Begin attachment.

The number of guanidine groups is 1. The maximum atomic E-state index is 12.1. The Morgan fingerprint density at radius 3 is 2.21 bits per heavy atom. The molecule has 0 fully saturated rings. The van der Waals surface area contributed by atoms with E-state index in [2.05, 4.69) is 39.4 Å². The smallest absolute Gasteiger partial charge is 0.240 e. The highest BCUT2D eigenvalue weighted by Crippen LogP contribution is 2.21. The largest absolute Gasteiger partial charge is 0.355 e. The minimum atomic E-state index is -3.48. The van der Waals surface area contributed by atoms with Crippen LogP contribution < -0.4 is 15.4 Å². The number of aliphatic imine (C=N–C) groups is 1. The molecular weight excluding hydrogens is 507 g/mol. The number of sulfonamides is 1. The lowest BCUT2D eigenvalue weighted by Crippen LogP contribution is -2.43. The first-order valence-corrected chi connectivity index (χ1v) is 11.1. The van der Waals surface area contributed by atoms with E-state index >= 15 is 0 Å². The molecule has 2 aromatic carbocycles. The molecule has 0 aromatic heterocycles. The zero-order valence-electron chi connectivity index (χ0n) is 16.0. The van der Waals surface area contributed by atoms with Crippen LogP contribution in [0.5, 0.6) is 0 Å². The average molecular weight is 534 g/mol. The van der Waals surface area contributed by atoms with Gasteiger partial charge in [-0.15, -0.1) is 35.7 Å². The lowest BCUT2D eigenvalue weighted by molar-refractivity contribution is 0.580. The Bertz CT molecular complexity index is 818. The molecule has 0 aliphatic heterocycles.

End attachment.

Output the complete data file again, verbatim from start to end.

The number of guanidine groups is 1. The maximum atomic E-state index is 12.1. The Morgan fingerprint density at radius 3 is 2.21 bits per heavy atom. The molecule has 0 fully saturated rings. The van der Waals surface area contributed by atoms with E-state index in [2.05, 4.69) is 39.4 Å². The smallest absolute Gasteiger partial charge is 0.240 e. The highest BCUT2D eigenvalue weighted by Crippen LogP contribution is 2.21. The largest absolute Gasteiger partial charge is 0.355 e. The minimum atomic E-state index is -3.48. The van der Waals surface area contributed by atoms with Crippen LogP contribution < -0.4 is 15.4 Å². The number of aliphatic imine (C=N–C) groups is 1. The molecular weight excluding hydrogens is 507 g/mol. The number of sulfonamides is 1. The lowest BCUT2D eigenvalue weighted by Crippen LogP contribution is -2.43. The first-order valence-corrected chi connectivity index (χ1v) is 11.1. The van der Waals surface area contributed by atoms with E-state index >= 15 is 0 Å². The molecule has 2 aromatic carbocycles. The molecule has 0 aromatic heterocycles. The zero-order valence-electron chi connectivity index (χ0n) is 16.0. The van der Waals surface area contributed by atoms with Crippen LogP contribution in [0.5, 0.6) is 0 Å². The average molecular weight is 534 g/mol. The van der Waals surface area contributed by atoms with Gasteiger partial charge in [-0.15, -0.1) is 35.7 Å². The lowest BCUT2D eigenvalue weighted by molar-refractivity contribution is 0.580. The Bertz CT molecular complexity index is 818. The molecule has 0 aliphatic heterocycles.